Boselli had trouble with it pretty much once it started. He was uncomfortable with all the praise from his former coaches, teammates, Jaguars members, family and friends.
Then 10 minutes passed. Then 15.
Angie said, “He went to me, and he was like, ‘Ange, you have to stop this. It’s so embarrassing.” And I said, “Honey, the Jaguars put this together for you, and they’re all watching. Make up and watch the video.” I had to beat it.
Her husband sat angrily back at a table that included former Jaguar quarterback Mark Brunel and his wife Stacey, former Jaguar coach Jose Bradley and his wife Mikaela, former Jaguar attacking lineman Jeff Novak and his wife Kim, and Jaguar owner Shad Khan.
Then it happened.
Even after six months, Angie was emotional when she described the moment when her father-in-law appeared on the screen.
“That was probably the nicest part,” she said. “Tony is very stoic. Very stoic. He doesn’t cry. He gave his father’s eulogy, and he choked a little, but frankly he made his eulogy very beautifully.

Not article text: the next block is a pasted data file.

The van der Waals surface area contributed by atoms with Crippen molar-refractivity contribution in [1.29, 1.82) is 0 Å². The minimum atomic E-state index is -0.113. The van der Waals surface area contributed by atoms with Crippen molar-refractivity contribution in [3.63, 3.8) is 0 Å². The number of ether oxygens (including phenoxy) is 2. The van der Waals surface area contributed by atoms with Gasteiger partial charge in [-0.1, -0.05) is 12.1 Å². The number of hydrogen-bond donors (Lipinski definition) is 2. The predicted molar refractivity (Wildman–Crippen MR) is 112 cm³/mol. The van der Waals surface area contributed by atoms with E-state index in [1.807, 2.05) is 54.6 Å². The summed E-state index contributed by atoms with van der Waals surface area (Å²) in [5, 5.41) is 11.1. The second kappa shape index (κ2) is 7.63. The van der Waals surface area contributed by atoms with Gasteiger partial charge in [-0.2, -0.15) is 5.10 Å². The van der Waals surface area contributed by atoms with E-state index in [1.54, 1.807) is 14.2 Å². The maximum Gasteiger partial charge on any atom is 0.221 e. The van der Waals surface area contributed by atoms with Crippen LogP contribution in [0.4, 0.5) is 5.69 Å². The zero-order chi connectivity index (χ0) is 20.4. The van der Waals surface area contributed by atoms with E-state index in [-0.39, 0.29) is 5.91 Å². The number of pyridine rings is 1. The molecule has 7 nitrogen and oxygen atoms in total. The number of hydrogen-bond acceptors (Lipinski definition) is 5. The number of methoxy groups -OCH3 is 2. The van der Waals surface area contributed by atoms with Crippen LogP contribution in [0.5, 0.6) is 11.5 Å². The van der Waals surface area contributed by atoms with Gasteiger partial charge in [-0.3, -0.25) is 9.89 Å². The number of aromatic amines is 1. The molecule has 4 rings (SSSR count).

“He’s just a very strong human, so watching him kind of fall apart when he saw him… ah.”
Her husband was not the only one. Jennifer and Michael also felt emboldened to see their father.
“To hear it again and see that, it was tough, but it was amazing,” Michael said. “I just sat there and stared and just cried and had a big smile on my face. I took this opportunity to enjoy seeing him again.”
This is something Little Tony hasn’t done yet.
But he will soon. He said he will sit down and watch his father’s role in the video before the Pro Football Hall of Fame induction party on Saturday at the Tom Benson Hall of Fame in Canton, Ohio.
“I’m probably not the best at dealing with that kind of emotion,” Bocelli said. “I’ve always joked that I could possibly have a locked hidden room in my mind and put all those uncomfortable feelings in. But I would, there’s no doubt about it.”
“At this point, I kind of want to make that thing I watch before me [am inducted into the Hall of Fame]. Because I want that memory, and the image of my father, and his words are kind of ingrained in my mind when I go to Canton, because he will be there only in spirit. “